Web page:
A proliferating new breed of applied doctorate qualifications is creating "total confusion" in the postgraduate qualifications market and must be brought swiftly into the proposed national qualifications framework, the Association of Business Schools warned this week.
The ABS pushed the Dearing inquiry's call for a national framework of higher education qualifications up the agenda with the launch of new guidelines to "clarify" the position of the fledgling doctor of business administration in the postgraduate qualifications market.
The ABS said the initiative should act as a spur for other subject associations to get their house in order, especially in the light of a confusing growth of "professional doctorates", which are often seen as inferior to Phd awards, with more teaching and less research.
"We have seen a proliferation of awards without seeing any clear statement about how we slot them into different levels of a qualifications framework," said Jonathan Slack, ABS chief executive. "These guidelines are an attempt to give the DBA a clear position."
The Dearing report followed the lead set by the Harris report into postgraduate education, warning that the diversity of qualifications and their titles had become, at best, unhelpful and, at worst, "misleading".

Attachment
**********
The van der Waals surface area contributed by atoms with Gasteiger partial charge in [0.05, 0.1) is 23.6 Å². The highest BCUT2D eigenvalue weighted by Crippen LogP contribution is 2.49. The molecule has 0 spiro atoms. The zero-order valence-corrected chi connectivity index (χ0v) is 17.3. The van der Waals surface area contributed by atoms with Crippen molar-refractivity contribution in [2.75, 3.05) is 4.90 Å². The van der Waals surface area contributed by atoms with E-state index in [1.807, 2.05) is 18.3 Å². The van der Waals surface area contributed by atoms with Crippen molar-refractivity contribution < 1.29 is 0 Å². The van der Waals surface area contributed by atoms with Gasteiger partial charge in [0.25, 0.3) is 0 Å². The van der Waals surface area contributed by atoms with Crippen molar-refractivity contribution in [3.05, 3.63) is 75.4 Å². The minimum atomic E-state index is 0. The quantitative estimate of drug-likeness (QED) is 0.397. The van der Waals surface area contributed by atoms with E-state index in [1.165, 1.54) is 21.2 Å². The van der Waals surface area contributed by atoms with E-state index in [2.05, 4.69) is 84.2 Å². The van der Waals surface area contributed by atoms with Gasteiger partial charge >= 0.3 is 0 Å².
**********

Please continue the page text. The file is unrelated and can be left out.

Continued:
Dearing proposed an eight-point structure, from the Higher National Certificate at the bottom (H1), to the doctorate at the top (H8).
He said that the Government should endorse the framework immediately.
There will be no Government reaction until at least October, after the Dearing consultation, but the ABS has been pressing ahead independently.
Mr Slack said the ABS had been working closely with the Qualifications and Curriculum Authority, which assumes responsibility for Dearing's quality regime in October.
Peter Woolliams, professor of systems management at the East London Business School, founded the ABS's working group on the DBA. This week he said that an "explosion" of more applied, "professional doctorates", like the DBA, will make greater clarity paramount.